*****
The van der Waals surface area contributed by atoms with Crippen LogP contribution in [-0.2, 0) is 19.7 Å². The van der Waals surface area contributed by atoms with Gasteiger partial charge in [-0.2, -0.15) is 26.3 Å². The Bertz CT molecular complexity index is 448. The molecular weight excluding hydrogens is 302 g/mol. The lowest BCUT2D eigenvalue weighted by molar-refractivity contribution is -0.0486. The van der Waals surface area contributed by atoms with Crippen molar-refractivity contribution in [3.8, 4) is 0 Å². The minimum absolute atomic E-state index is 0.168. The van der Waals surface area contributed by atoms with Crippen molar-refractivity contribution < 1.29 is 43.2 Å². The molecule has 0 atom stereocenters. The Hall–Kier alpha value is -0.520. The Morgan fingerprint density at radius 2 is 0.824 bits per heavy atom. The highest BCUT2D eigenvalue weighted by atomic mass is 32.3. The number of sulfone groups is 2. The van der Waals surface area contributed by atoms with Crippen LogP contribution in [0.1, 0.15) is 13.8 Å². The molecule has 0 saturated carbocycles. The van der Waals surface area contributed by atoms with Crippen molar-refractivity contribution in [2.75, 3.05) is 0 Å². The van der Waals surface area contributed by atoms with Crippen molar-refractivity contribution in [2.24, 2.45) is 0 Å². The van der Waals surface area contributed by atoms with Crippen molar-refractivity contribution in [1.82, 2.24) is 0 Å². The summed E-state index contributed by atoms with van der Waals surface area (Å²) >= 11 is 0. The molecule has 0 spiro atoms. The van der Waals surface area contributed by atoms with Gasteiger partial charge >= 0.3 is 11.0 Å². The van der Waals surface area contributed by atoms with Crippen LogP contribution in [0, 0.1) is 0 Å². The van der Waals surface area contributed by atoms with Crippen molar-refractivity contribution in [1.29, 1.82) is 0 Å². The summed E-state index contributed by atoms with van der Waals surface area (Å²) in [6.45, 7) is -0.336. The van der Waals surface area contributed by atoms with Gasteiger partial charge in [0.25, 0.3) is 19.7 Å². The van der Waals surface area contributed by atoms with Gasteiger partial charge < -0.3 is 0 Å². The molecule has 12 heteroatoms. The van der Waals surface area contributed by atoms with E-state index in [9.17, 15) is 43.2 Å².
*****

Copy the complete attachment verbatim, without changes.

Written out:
The van der Waals surface area contributed by atoms with Crippen LogP contribution in [-0.2, 0) is 19.7 Å². The van der Waals surface area contributed by atoms with Gasteiger partial charge in [-0.2, -0.15) is 26.3 Å². The Bertz CT molecular complexity index is 448. The molecular weight excluding hydrogens is 302 g/mol. The lowest BCUT2D eigenvalue weighted by molar-refractivity contribution is -0.0486. The van der Waals surface area contributed by atoms with Crippen molar-refractivity contribution in [3.8, 4) is 0 Å². The minimum absolute atomic E-state index is 0.168. The van der Waals surface area contributed by atoms with Crippen molar-refractivity contribution < 1.29 is 43.2 Å². The molecule has 0 atom stereocenters. The Hall–Kier alpha value is -0.520. The Morgan fingerprint density at radius 2 is 0.824 bits per heavy atom. The highest BCUT2D eigenvalue weighted by atomic mass is 32.3. The number of sulfone groups is 2. The van der Waals surface area contributed by atoms with Crippen LogP contribution in [0.1, 0.15) is 13.8 Å². The molecule has 0 saturated carbocycles. The van der Waals surface area contributed by atoms with Crippen molar-refractivity contribution in [2.75, 3.05) is 0 Å². The van der Waals surface area contributed by atoms with Crippen molar-refractivity contribution in [2.24, 2.45) is 0 Å². The van der Waals surface area contributed by atoms with Crippen molar-refractivity contribution in [1.82, 2.24) is 0 Å². The summed E-state index contributed by atoms with van der Waals surface area (Å²) >= 11 is 0. The molecule has 0 spiro atoms. The van der Waals surface area contributed by atoms with Gasteiger partial charge >= 0.3 is 11.0 Å². The van der Waals surface area contributed by atoms with Crippen LogP contribution in [0, 0.1) is 0 Å². The van der Waals surface area contributed by atoms with Crippen molar-refractivity contribution in [1.29, 1.82) is 0 Å². The summed E-state index contributed by atoms with van der Waals surface area (Å²) in [6.45, 7) is -0.336. The van der Waals surface area contributed by atoms with Gasteiger partial charge in [0.25, 0.3) is 19.7 Å². The van der Waals surface area contributed by atoms with Gasteiger partial charge < -0.3 is 0 Å². The molecule has 12 heteroatoms. The van der Waals surface area contributed by atoms with E-state index in [9.17, 15) is 43.2 Å².